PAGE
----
Some consultancies have a large range of expertise and offer clients a ‘one stop shop’ service with the ability to deliver multi-discipline projects. People’s expertise is often grouped into sub-enterprises that provide cross functional support to multiple projects, whether people are working full time or part time. Furthermore, people must reside in a physical office, but increasingly the project work exists in other offices.
Similarly, there is a rising trend in collaborative working on project by project basis. With mixed staffing from joint ventures or with sub-consultancies, it is hard to confirm people’s availability and communicate their Allocation.
Line Managers responsible for sub-enterprise groups are often accountable for:
- ensuring their group has sufficient capability to deliver the enterprises future projects
- the group’s utilisation
- the welfare of the group’s people
Enterprise Managers and Enterprise Leaders have similar responsibilities and accountabilities to that of Line Managers, but at as an aggregation of multiple sub-enterprises with in the consultancy.
Alternatively, dedicated Resource Managers might be employed to administer the capability planning and resource allocation to aide managers achieve their accountabilities.
Project managers (or account managers, design managers etc) have a very keen interest in ensuring there is sufficient provision of people for the work, as they are responsible for project outcomes of time, cost and quality.
RESRODEL has been built to aide Line Managers, Resource Managers, Project Managers, Enterprise Managers and Enterprise Leaders surpass their expected accountabilities.
Accurately estimating Demand required for each Role for a single activity, is not so easily done. Being wrong by more than +- 20% for each activity occurs regularly, but consultancies have so many project activities that they usually achieve an acceptable average result through ‘swings and roundabouts’ when actual effort exerted is compared to Demand. However, enterprise underperformance does still occur when estimates are low balled due to “optimism bias” from the pressures of a competitive marketplaces and pre-existing workloads.
Accurately estimating total Demand for all Roles, for the whole consultancy, requires Demand data to be centralised, consistent and up to date.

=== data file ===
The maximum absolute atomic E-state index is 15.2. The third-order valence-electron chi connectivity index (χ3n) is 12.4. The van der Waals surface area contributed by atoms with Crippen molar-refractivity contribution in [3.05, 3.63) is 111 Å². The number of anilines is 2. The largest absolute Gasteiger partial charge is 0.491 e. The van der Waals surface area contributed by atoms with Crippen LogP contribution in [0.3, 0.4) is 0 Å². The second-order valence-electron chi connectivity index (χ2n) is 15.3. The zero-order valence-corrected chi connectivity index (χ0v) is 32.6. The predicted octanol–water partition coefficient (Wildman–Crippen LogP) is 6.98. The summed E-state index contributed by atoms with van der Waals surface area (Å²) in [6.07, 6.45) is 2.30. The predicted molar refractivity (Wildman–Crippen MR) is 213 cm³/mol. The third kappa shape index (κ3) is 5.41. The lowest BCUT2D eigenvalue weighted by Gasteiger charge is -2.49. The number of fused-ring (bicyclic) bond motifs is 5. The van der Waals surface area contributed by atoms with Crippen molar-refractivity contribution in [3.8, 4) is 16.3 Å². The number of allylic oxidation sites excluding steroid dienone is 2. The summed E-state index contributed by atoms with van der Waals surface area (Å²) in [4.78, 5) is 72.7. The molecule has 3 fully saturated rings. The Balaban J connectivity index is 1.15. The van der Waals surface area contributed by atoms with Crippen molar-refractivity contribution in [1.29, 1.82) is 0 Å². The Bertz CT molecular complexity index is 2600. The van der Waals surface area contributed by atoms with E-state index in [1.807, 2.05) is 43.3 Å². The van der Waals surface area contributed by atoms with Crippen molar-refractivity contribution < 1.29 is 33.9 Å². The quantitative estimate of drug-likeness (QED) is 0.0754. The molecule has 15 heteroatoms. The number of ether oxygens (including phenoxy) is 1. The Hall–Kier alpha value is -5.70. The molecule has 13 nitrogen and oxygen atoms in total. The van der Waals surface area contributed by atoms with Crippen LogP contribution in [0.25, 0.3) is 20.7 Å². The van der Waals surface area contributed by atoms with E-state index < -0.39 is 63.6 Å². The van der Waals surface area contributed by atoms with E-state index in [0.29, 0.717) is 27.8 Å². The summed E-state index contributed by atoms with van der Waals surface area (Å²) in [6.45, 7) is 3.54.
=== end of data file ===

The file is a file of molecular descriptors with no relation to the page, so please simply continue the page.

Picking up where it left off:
Consultancies often produce a high volume of deliverables from concurrent activities in multiple projects. Accordingly, people in consultancies are often allocated multiple activities.
People undertake work activities in varying ways. The simplest way, and sometimes the preferred, is working fulltime on one a single activity from its start to its finish.
The more common way is to work part time on multiple activities. This is particularly true where the development of deliverables pauses as they move through cycles of draft-review-update, or are developed in unison with other deliverables. (Reviews by other teams, or clients, require communication of drafts and receipt of comments, which all take time). As a result, many activities are not undertaken fulltime and, to keep people productive, must be undertake concurrently. While this is more efficient for the enterprise, it also makes the managing work more complicated.
Like all PBE’s, Consultancies have activities that are not project related but must be undertaken. For example, people are often asked to prepare tender submissions and people in middle and upper management are rarely ‘productive’, as they have ongoing management and business development obligations that are needed to drive the enterprise.
Bidding multiple projects occurs randomly, sometimes resulting in simultaneous bids, and it is hard to plan the teams that will work on bids. Furthermore, with zero compromise to the quality and timing of submissions, people often work excessively hard to complete the bids. As a consequence, bid work can cause major disruptions to the enterprise’s resourcing and people’s work-life.
Having several activities ‘on the go’ at any one time, is more the norm, and ‘fitting work in’ is often the mindset. A multi-task environment!
Risk and Opportunities
Consultancies have enterprise risk, as well as project risk to manage. They also have opportunities to do better. Consultancy priorities are often driven by the nature of the its work and the way their clients share project risk for time, cost and quality. Forms of client engagement and project risk to the consultancy include:
- Secondment – no time, cost, quality risk
- Time & expense – time and quality risk
- Upper limit fee – cost overrun, time and quality risk
- Fixed fee – cost, time and quality risk
The mixture of these forms of engagement vary between Consultancies, some experience just one, others experience them all simultaneously.